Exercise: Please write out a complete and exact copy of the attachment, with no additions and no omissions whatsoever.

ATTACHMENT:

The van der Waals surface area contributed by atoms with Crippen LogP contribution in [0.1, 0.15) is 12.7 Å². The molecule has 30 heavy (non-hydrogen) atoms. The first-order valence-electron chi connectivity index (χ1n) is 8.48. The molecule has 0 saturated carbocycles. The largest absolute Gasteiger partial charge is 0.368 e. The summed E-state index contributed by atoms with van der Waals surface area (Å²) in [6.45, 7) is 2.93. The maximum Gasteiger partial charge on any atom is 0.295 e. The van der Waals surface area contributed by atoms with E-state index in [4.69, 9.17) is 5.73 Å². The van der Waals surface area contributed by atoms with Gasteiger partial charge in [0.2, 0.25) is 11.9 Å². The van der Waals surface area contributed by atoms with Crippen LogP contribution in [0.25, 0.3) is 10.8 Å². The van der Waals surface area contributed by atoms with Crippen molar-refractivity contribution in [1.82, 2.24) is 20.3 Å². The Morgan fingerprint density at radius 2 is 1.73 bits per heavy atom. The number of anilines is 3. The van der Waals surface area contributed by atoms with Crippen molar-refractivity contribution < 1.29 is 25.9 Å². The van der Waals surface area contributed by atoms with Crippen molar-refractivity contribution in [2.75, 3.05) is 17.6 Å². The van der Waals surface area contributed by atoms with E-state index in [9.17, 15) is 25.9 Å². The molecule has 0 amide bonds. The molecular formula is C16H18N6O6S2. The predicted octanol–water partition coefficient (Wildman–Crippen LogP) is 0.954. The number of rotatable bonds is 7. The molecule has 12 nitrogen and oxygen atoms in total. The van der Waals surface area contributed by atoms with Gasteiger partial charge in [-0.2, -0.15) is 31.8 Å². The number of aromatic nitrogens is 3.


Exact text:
The van der Waals surface area contributed by atoms with Crippen LogP contribution in [0.1, 0.15) is 12.7 Å². The molecule has 30 heavy (non-hydrogen) atoms. The first-order valence-electron chi connectivity index (χ1n) is 8.48. The molecule has 0 saturated carbocycles. The largest absolute Gasteiger partial charge is 0.368 e. The summed E-state index contributed by atoms with van der Waals surface area (Å²) in [6.45, 7) is 2.93. The maximum Gasteiger partial charge on any atom is 0.295 e. The van der Waals surface area contributed by atoms with E-state index in [4.69, 9.17) is 5.73 Å². The van der Waals surface area contributed by atoms with Gasteiger partial charge in [0.2, 0.25) is 11.9 Å². The van der Waals surface area contributed by atoms with Crippen LogP contribution in [0.25, 0.3) is 10.8 Å². The van der Waals surface area contributed by atoms with Crippen molar-refractivity contribution in [1.82, 2.24) is 20.3 Å². The Morgan fingerprint density at radius 2 is 1.73 bits per heavy atom. The number of anilines is 3. The van der Waals surface area contributed by atoms with Crippen molar-refractivity contribution < 1.29 is 25.9 Å². The van der Waals surface area contributed by atoms with Crippen molar-refractivity contribution in [2.75, 3.05) is 17.6 Å². The van der Waals surface area contributed by atoms with E-state index in [9.17, 15) is 25.9 Å². The molecule has 0 amide bonds. The molecular formula is C16H18N6O6S2. The predicted octanol–water partition coefficient (Wildman–Crippen LogP) is 0.954. The number of rotatable bonds is 7. The molecule has 12 nitrogen and oxygen atoms in total. The van der Waals surface area contributed by atoms with Gasteiger partial charge in [-0.2, -0.15) is 31.8 Å². The number of aromatic nitrogens is 3.